INDIANAPOLIS — LeBron James and Dwyane Wade followed the same old script Tuesday night.
When Miami got into trouble, the All-Star duo bailed out the Heat. Again.
James scored the first six points in a decisive 12-2 run, and combined with Wade for Miami’s final 20 points in an 87-83 victory over the Indiana Pacers that left the Eastern Conference final tied at a game apiece.
“That’s why they’re the hundred million dollar guys,” teammate Norris Cole said. “They’re unstoppable. They make the game easy for everyone else when they’re in attack mode.”
- A couple thoughts on Fred Jackson, Kam Chancellor and the Seahawks
- UW, Alaska Airlines agree to naming-rights deal for Husky Stadium's field
- Haggen sues Albertsons for $1 billion over big grocery deal
- After McKinley, it’s time to consider renaming Rainier
- Wife upset dad disappointed in baby's gender
Most Read Stories
That’s exactly how the money guys played during the final 12 minutes.
Wade, who had 13 points in the Heat’s 41-point first half, scored his final 10 in the fourth. James, who finished with 22 points, had 12 in the fourth. Together they helped Miami avoid falling into a 2-0 deficit for the first time since the first round of the 2010 playoffs.
Lance Stephenson tied his playoff career high with 25 points for the Pacers. Paul George scored 14.
The series shifts back to Miami for Game 3 on Saturday and Game 4 on Monday.
The Pacers were in a strong position midway through the fourth before James and Wade helped Miami seize the home-court advantage
Miami has won 11 straight games following a playoff loss.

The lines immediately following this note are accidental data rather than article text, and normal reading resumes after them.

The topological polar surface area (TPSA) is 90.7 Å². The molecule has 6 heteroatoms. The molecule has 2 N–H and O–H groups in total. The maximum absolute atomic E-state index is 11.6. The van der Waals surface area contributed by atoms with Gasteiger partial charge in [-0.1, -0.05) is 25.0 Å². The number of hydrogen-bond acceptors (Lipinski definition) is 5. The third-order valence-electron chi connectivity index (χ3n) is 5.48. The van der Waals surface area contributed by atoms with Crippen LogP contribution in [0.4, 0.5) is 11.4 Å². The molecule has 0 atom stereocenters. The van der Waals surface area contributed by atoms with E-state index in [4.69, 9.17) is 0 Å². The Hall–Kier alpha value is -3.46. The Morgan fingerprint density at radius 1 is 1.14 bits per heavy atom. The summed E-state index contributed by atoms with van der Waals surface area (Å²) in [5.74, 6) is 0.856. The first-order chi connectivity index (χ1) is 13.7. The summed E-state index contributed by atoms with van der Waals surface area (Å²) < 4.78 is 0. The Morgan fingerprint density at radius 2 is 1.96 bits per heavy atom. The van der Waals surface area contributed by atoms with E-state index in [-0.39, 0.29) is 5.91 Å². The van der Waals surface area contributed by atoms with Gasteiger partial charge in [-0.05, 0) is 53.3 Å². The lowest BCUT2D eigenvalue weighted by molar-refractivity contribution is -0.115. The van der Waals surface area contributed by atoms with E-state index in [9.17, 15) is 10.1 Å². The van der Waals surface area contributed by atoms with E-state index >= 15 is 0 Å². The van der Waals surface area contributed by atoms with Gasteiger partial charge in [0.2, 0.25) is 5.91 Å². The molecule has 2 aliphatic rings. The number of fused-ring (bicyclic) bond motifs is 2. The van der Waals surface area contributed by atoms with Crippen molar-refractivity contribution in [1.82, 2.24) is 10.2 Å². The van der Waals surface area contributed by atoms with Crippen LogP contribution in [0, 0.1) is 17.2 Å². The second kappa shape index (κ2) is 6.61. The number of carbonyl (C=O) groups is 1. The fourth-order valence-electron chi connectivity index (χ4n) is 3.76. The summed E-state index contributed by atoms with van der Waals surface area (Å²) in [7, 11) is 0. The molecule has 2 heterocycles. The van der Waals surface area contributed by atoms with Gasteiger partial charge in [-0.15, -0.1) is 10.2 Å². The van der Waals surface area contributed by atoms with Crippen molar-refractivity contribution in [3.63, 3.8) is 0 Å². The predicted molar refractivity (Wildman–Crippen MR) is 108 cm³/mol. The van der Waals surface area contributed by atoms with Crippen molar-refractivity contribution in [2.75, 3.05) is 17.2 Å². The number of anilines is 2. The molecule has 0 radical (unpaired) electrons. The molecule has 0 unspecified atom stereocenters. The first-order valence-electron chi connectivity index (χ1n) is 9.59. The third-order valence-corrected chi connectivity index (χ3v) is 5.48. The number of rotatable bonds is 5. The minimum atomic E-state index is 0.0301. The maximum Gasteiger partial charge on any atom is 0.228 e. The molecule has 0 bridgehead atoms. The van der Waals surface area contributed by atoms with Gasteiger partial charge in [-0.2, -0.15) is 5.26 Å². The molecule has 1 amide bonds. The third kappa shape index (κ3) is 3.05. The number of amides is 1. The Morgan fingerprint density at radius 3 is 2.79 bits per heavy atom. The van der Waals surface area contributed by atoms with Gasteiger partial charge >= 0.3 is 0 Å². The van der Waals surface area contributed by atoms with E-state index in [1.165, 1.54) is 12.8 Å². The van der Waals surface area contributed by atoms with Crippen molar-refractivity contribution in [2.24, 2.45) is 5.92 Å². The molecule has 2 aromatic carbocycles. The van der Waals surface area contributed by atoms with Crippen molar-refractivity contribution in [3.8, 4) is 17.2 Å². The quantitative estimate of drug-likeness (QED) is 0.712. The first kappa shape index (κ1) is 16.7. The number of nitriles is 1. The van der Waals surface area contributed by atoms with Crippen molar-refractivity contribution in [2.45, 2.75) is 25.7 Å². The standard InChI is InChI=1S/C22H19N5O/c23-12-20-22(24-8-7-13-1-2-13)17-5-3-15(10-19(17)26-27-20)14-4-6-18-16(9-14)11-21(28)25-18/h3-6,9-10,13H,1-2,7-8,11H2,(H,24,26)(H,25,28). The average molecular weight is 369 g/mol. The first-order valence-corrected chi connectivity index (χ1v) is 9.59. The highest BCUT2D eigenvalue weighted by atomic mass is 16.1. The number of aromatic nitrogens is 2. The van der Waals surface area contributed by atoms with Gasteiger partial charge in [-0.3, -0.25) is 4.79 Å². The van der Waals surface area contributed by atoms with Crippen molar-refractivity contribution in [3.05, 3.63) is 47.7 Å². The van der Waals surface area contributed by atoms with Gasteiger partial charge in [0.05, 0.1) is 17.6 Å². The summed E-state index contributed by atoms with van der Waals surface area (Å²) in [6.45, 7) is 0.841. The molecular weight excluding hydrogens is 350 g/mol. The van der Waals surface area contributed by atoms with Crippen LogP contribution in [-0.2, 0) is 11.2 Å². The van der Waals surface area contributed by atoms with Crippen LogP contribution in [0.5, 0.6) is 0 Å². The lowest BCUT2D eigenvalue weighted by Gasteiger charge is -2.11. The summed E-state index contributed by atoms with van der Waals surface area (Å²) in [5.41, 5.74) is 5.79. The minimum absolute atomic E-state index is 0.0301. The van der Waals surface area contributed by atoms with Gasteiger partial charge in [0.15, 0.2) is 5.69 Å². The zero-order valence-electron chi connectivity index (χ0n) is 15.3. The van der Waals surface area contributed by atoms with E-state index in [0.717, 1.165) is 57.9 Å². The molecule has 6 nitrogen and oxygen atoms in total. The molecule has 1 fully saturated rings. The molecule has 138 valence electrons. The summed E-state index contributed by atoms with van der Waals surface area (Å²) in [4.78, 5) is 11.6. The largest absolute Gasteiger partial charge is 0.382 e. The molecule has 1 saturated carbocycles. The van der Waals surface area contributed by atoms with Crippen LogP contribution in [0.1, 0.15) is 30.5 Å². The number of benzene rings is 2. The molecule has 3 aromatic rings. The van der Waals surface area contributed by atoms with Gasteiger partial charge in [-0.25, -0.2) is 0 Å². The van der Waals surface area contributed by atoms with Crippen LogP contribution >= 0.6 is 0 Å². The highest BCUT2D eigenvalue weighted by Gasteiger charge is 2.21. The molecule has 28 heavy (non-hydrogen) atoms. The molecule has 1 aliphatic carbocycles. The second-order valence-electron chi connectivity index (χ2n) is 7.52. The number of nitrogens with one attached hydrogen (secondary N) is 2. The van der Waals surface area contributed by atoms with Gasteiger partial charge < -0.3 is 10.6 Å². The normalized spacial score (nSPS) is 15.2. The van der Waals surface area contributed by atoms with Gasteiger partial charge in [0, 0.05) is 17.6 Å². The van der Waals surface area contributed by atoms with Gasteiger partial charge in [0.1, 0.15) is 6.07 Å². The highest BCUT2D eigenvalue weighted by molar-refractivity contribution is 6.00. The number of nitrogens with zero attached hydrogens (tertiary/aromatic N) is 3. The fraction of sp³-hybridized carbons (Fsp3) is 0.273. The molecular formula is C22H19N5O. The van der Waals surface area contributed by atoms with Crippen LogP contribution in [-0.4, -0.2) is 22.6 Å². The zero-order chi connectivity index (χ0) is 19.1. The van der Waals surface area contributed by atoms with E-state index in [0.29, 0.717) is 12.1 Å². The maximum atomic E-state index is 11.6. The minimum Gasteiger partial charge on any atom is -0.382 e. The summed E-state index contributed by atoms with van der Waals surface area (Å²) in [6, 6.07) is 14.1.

“It’s not going to be pretty. Not in the Eastern Conference,” James said. “It’s never pretty basketball in the Eastern Conference. It’s about who can sustain runs. You know, who can get defensive stops? Who can not turn the ball over and who can get great shots? I think we did that in the fourth.”
• Donald Sterling tried to persuade companion V. Stiviano to say the Los Angeles Clippers owner was not responsible for the inflammatory statements about blacks after a now infamous audio recording became public, according to the NBA’s 30-page formal allegation that the league is using to try and get Sterling removed as owner.
The charges, obtained by the Los Angeles Times, said that Sterling’s attempt to alter Stiviano’s statements was part of an effort by Sterling — aided by his wife, Shelly, and Clippers president Andy Roeser — to evade responsibility for the recording that has enveloped the Clippers owner in controversy for nearly a month.
One of the six counts issued Monday accuses the Sterling-led Clippers organization of “destroying evidence relating to the recording, providing false and misleading information to (Chief NBA Investigator David) Anders in connection with the commissioner’s investigation of the recording and issuing a false and misleading public statement on April 26 regarding the authenticity of the TMZ recording.”
It also says there is ample evidence that Sterling and his wife are not estranged, as has been suggested. The charges say the couple is “inextricably intertwined” and cites multiple instances of them appearing together, including at Clippers games and in the two days immediately after the recording became public.
The league has given Sterling until May 27 to respond to the allegations and a voluminous set of declarations that accompany them. A hearing has been set for June 3 in which Sterling will be able to present his case to 29 other NBA owners, who can remove him by a three-fourths vote.
• The Cleveland Cavaliers’ lottery luck just keeps going. The Cavaliers continued their remarkable run Tuesday, winning the No. 1 pick in the NBA draft for the second straight year and third time in the last four. They moved up from the ninth spot, when they had just a 1.7 percent chance of winning the top selection.
• Sacramento’s city council approved by a 7-2 vote a $477 million downtown arena for the Kings, capping off a lengthy struggle to keep the NBA franchise and build it a new home. The majority of the nine-member council has consistently voted to support various aspects of the arena planning process. Much of the credit for keeping the Kings in California’s capital has gone to Mayor Kevin Johnson, a former three-time NBA All-Star who maintains strong connections to the league.